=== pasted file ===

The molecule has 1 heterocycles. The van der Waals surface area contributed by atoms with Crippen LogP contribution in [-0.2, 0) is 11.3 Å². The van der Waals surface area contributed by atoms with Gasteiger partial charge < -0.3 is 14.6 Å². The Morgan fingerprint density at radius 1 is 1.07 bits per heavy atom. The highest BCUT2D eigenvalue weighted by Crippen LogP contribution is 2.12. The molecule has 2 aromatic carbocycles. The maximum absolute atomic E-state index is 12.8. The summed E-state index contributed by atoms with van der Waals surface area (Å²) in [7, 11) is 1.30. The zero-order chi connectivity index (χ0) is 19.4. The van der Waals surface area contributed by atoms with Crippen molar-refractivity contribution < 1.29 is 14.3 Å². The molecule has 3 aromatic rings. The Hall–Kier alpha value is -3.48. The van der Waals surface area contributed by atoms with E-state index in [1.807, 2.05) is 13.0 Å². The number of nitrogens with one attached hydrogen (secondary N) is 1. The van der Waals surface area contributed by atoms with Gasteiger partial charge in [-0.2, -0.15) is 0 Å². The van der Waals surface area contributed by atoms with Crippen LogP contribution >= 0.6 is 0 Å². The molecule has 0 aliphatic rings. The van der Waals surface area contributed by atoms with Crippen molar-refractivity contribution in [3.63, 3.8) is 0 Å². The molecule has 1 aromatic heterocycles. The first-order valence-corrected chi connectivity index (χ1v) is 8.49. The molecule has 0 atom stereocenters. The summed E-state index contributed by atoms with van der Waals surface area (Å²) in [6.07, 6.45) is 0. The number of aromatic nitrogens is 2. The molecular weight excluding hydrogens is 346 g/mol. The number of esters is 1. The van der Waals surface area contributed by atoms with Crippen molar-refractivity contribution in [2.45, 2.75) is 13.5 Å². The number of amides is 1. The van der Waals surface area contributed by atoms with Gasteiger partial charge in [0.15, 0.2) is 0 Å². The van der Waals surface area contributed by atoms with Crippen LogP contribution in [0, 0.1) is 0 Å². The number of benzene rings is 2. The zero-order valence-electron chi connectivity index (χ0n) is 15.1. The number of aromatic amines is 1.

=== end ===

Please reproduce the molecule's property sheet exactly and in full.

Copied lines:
The molecule has 1 heterocycles. The van der Waals surface area contributed by atoms with Crippen LogP contribution in [-0.2, 0) is 11.3 Å². The van der Waals surface area contributed by atoms with Gasteiger partial charge < -0.3 is 14.6 Å². The Morgan fingerprint density at radius 1 is 1.07 bits per heavy atom. The highest BCUT2D eigenvalue weighted by Crippen LogP contribution is 2.12. The molecule has 2 aromatic carbocycles. The maximum absolute atomic E-state index is 12.8. The summed E-state index contributed by atoms with van der Waals surface area (Å²) in [7, 11) is 1.30. The zero-order chi connectivity index (χ0) is 19.4. The van der Waals surface area contributed by atoms with Crippen molar-refractivity contribution < 1.29 is 14.3 Å². The molecule has 3 aromatic rings. The Hall–Kier alpha value is -3.48. The van der Waals surface area contributed by atoms with E-state index in [1.807, 2.05) is 13.0 Å². The number of nitrogens with one attached hydrogen (secondary N) is 1. The van der Waals surface area contributed by atoms with Gasteiger partial charge in [-0.2, -0.15) is 0 Å². The van der Waals surface area contributed by atoms with Crippen LogP contribution >= 0.6 is 0 Å². The molecule has 0 aliphatic rings. The van der Waals surface area contributed by atoms with Crippen molar-refractivity contribution in [3.63, 3.8) is 0 Å². The molecule has 1 aromatic heterocycles. The first-order valence-corrected chi connectivity index (χ1v) is 8.49. The molecule has 0 atom stereocenters. The summed E-state index contributed by atoms with van der Waals surface area (Å²) in [6.07, 6.45) is 0. The number of aromatic nitrogens is 2. The molecular weight excluding hydrogens is 346 g/mol. The number of esters is 1. The van der Waals surface area contributed by atoms with Crippen molar-refractivity contribution in [2.45, 2.75) is 13.5 Å². The number of amides is 1. The van der Waals surface area contributed by atoms with Gasteiger partial charge in [0.15, 0.2) is 0 Å². The van der Waals surface area contributed by atoms with Crippen LogP contribution in [0, 0.1) is 0 Å². The number of benzene rings is 2. The zero-order valence-electron chi connectivity index (χ0n) is 15.1. The number of aromatic amines is 1.